Assessing Problems of Default in Local Mortgage Markets
This study was undertaken to address concerns raised about concentrations of FHA defaults in neighborhoods and among lenders in a 1997 study by the National Training Information Center (NTIC). This report was completed in two phases between December 1997 and September 2000. The first phase culminated with a March 1998 report which examined whether FHA defaults were concentrated among a group of high-default neighborhoods and high-default lenders. The report used statistical analysis to distinguish between patterns caused by chance from those attributable to specific factors such as the loan-to-value characteristics of the loan. After controlling for these factors, the statistical analysis found evidence of non-random default concentrations, at a substantially lower scale than that found in the more limited NTIC analysis. Moreover, the particular neighborhoods and lenders identified as high default changed from year to year, suggesting transitory causes which might not be amenable to policy changes. Finally, it was thought that control for differences in applicant credit histories, which was not possible for the first phase of the analysis, might explain the remaining non-random concentrations.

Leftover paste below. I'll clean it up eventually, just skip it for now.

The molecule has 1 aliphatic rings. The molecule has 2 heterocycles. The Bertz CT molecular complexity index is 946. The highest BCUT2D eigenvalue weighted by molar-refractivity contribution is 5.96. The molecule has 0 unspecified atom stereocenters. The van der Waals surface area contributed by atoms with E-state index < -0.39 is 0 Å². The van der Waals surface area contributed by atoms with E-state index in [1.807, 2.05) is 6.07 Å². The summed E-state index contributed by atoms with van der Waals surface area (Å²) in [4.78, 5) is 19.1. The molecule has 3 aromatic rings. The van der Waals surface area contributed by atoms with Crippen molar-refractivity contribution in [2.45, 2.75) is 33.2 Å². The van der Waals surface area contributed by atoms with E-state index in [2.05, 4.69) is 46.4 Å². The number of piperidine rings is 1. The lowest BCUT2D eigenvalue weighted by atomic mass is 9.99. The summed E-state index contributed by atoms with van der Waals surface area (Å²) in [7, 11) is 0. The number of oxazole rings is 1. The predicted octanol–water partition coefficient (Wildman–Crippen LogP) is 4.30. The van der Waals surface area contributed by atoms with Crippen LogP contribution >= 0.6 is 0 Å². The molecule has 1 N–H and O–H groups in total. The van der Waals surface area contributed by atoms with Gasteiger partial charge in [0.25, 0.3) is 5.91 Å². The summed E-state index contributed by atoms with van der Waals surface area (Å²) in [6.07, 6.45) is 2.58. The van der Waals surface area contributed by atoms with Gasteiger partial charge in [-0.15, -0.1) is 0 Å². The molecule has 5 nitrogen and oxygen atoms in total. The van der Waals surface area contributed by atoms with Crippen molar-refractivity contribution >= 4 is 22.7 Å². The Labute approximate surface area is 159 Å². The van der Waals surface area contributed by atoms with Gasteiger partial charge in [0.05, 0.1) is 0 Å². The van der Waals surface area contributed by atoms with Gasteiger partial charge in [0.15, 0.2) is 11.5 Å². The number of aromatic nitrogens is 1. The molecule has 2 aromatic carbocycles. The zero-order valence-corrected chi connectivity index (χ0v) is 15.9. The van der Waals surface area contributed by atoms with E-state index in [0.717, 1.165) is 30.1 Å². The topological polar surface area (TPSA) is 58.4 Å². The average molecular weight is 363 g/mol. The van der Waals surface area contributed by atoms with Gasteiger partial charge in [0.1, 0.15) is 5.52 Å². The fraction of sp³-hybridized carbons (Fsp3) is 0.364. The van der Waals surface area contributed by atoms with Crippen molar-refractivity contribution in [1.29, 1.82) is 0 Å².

Adobe Acrobat (*.pdf, 13563 KB)